While Udyoga parva reflects human nature in all its complexities and frailties, it is embedded with two important treatises, Viduraniti and Sanatsujatiya, with a hope that the future generations would be guided better. The Sanatsujatiya has some added importance as Adisankara chose to comment upon it. While you could read a small bit of Viduraniti in my blog, the Sanatsujatiya, considered vedanta, was not included in Vachana Bharata as the author thought it was not part of the story. Interestingly Viduraniti is considered a great source of wisdom, by a few management experts.
Krishna is on his way to Hastinapura, his chariot fully loaded with weapons. Duryodhana has arranged many pavilions to greet Krishna on the way. Women wait with scented garlands to welcome him. There is plenty of food and comfortable seats to relax. Krishna ignores all this and reaches Vrukasthala.
Kauravas are excited that Krishna is visiting. Dritharashtra plans to overwhelm Krishna with gifts. He intends to give, 'Sixteen golden chariots harnessed with four black horses each brought from the country Bahlika, eight elephants, a hundred maids, goats from the hilly regions known for their soft wool , a thousand skins from China. Decorate the whole town. Let Krishna occupy Dussasana's house, which is better than Duryodhana's place.' He wants everyone, excepting Duryodhna, to go and receive him.
Vidura reacts with 'Maharaja, you are now getting old. Learn, at least now, to be an upright person. Do not loose your kingdom and your family! There is no doubt that Krishna deserves all these gifts. But, if you think that Krishna will come to your side and you can avoid parting with the five villages pandavas have asked for, you are mistaken. Krishna will not be swayed by your gifts and forsake Arjuna. He has come with good intentions for the kauravas, do as he wants and treat pandavas as your children.'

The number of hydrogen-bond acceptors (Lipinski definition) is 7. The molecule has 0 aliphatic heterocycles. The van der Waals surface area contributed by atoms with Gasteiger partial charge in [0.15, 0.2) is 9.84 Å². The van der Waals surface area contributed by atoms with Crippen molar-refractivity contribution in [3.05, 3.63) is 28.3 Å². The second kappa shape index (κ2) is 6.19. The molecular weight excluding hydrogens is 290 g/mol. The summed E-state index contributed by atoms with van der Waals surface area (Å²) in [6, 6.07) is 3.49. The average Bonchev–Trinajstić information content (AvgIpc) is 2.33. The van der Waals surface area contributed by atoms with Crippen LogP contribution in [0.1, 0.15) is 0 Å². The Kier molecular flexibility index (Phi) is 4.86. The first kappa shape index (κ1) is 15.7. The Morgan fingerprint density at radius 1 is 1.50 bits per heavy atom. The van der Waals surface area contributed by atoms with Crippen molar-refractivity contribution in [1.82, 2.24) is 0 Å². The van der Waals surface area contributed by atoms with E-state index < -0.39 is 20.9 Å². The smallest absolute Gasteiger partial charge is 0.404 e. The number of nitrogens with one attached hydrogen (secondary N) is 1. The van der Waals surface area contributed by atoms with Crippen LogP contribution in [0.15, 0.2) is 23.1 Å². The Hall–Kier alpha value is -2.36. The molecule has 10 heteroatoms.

Duryodhana agrees with Vidura that Krishna is partial to Arjuna and that these gifts are not needed. 'If we show him too much respect, he will think that we are doing it out of fear. That will be insulting to us, khsatriyas. The war has already begun and there is no peace until after the war.'
This upsets Bheeshma, he advocates a truce. He tells Dritharashtra, 'Krishna is not the one to be upset whether he is treated well or not. He will not react with disrespect even if he is treated with contempt. You cannot influence him if he has come with a purpose. Listen to what he has to say and go accordingly. Make peace with pandavas with his help!'
Even before his father reacts, Duryodhana replies, 'Grandfather, I am ruling the kingdom all by myself. I have no intention of sharing it with pandavas as long as I am alive. This is what I have decided. I will capture Krishna, pandavas main support, tomorrow, hold him in captivity. Once this is done, the vrishnis, pandavas and the world will be subjugated. If you think of a way to accomplish this without him suspecting my plans and we will be free from danger, tell me!'
Hearing this, a saddened Drithrashtra protests, 'Duryodhana, it is not dharma for a king to arrest an emissary. In addition, Krishna is our relative, friend and a well-wisher and is not against us!'
Bheeshma is totally upset, 'Dhritarashtra, your son has lost his mind. He is unwilling to listen to those who mean well. He has lost his way with the bad company he keeps and you support him! If he attempts to attack Krishna, he will face ruin in a second! I cannot bear to listen to his talk which will only lead him to disaster' and walks out!